The school was certainly nothing to write home about, even if I had been allowed to. My parents were already worried enough about my bringing home a British import if I survived being a forward artillery observer. That school, for all of its lethal curriculum, and even with the rusting Nissen huts, reminded me of an idyllic Constable painting. It paid to pay close attention to the instructor, not to let your mind wander off to Mary Lloyd during those lectures and demonstrations.
‘Stay off the verges!’ our instructors shouted at us as we drove along country roads. In English, this meant to stay off the soft shoulders of the roads, where mines could be buried out of sight. On ‘graduation night’ we faced a gruelling final exam, which consisted of crawling in complete darkness on our stomachs down a yellow-ribbonned lane, with mines planted a foot beneath the surface. We had to probe carefully with a metal rod until we felt the mine, then, with our fingers, slowly clear away the soil from the top of the mine in order to unscrew the detonator from it, rendering it harmless.
On my first attempt, I set off a small charge of TNT in the lane alongside me, which exploded with just enough force to make me never to want to repeat that mistake again: the Army’s version of ‘positive reinforcement’. The bang was immediately followed by a British Army sergeant, bellowing: ‘Troy hit agayn! This toyme, no mistykes!’
The next day, I returned to Swanage with a ‘Certificate of Completion’ to add to my army personnel file. I sensed a slightly elevated level of prestige among my peers as a brand-new mine and booby trap expert. No sooner had I signed in at my battalion headquarters when that same night, or more exactly at 0300, we were set to pack all our gear and load it into our Jeeps, and hitch our artillery pieces to our trucks. Our long convoy travelled through the middle of Swanage in driving rain, on our way to the port of Weymouth. The noise and clatter woke up most of the town, and its inhabitants rushed out of their homes, many wearing bathrobes or covering their heads with blankets, waving to us and shouting: ‘God bless! Stay safe! Come back!’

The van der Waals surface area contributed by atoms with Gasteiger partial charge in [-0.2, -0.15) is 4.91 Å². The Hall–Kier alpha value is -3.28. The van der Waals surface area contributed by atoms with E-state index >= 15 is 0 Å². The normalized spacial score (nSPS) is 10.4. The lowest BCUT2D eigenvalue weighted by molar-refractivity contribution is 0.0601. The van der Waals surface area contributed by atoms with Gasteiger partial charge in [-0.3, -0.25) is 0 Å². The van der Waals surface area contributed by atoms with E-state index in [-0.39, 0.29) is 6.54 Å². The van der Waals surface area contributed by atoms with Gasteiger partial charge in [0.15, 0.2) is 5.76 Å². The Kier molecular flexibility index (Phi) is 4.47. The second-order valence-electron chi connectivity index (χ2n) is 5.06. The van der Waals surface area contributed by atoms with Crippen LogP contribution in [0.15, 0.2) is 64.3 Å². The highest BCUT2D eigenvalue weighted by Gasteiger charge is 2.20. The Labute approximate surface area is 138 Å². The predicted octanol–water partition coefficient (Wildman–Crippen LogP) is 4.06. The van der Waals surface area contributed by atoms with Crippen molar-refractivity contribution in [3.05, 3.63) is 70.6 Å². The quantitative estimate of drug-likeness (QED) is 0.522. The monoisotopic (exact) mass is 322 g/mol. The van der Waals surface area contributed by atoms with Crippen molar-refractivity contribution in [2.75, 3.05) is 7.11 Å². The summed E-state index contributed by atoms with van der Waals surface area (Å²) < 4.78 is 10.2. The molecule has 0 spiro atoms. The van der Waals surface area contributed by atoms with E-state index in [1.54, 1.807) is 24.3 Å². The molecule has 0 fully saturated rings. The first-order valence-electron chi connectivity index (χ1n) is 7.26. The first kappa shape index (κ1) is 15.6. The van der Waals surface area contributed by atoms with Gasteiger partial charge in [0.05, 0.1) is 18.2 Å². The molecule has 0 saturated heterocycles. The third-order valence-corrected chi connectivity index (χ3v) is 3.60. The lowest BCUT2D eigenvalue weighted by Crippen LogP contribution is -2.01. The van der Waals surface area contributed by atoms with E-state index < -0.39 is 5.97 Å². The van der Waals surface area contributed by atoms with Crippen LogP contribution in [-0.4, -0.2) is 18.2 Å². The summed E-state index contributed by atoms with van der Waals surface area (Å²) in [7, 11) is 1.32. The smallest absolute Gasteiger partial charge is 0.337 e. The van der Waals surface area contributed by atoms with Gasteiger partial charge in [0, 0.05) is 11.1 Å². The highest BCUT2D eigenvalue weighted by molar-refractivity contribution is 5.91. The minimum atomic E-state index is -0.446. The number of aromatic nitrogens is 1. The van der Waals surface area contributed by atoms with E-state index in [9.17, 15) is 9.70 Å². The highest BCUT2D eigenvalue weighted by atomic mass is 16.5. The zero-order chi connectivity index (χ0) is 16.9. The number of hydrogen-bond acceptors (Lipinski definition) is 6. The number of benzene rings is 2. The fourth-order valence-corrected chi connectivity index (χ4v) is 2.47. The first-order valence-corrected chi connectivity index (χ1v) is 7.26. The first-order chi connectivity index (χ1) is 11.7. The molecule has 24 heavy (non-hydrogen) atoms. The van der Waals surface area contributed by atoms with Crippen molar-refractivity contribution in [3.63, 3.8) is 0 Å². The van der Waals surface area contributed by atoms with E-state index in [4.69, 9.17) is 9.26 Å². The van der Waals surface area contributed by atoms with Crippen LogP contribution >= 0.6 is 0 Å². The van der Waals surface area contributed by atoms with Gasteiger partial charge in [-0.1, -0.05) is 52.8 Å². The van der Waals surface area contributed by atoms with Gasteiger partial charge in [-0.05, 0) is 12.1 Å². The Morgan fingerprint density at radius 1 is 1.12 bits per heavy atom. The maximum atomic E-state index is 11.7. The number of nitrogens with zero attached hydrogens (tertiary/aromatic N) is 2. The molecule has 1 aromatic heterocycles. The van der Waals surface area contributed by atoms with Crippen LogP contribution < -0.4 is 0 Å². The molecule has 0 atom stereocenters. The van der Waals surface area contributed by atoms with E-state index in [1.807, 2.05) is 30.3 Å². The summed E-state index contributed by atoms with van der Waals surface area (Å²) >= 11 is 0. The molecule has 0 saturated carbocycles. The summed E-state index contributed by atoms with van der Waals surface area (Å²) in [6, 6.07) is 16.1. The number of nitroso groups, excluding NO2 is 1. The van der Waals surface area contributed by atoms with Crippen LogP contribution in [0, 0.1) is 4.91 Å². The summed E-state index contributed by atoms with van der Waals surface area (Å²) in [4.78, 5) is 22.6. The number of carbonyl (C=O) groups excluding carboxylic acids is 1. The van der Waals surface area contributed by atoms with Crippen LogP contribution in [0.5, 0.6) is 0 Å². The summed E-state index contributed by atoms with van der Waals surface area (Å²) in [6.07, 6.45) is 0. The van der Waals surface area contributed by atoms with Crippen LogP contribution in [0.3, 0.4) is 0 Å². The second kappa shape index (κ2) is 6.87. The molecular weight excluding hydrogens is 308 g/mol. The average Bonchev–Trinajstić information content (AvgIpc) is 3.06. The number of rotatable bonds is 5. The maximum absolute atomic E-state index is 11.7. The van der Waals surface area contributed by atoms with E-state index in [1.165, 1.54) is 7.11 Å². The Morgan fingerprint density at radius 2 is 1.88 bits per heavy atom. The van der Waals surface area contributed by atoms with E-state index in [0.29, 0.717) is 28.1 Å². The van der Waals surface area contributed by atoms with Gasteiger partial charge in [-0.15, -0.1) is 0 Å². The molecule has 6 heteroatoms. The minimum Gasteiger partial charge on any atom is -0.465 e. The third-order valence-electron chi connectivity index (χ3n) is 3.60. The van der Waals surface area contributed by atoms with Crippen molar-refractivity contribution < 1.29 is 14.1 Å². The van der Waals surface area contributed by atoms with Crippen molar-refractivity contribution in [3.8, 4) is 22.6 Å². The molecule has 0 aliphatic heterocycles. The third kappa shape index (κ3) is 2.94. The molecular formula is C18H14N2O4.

I didn’t see Mary Lloyd and Swanage again until some 25 years later, in 1970, when I moved my family to Esher, in Surrey, from where I commuted daily to London to ‘shoot’ Londoners for a photo-book. But that’s another story.
• You can read the full story of John Livingstone’s war (and Depression-era America) in his book The Importance of being from Oshkosh or view his award-winning photography at www.johnlivingstone.net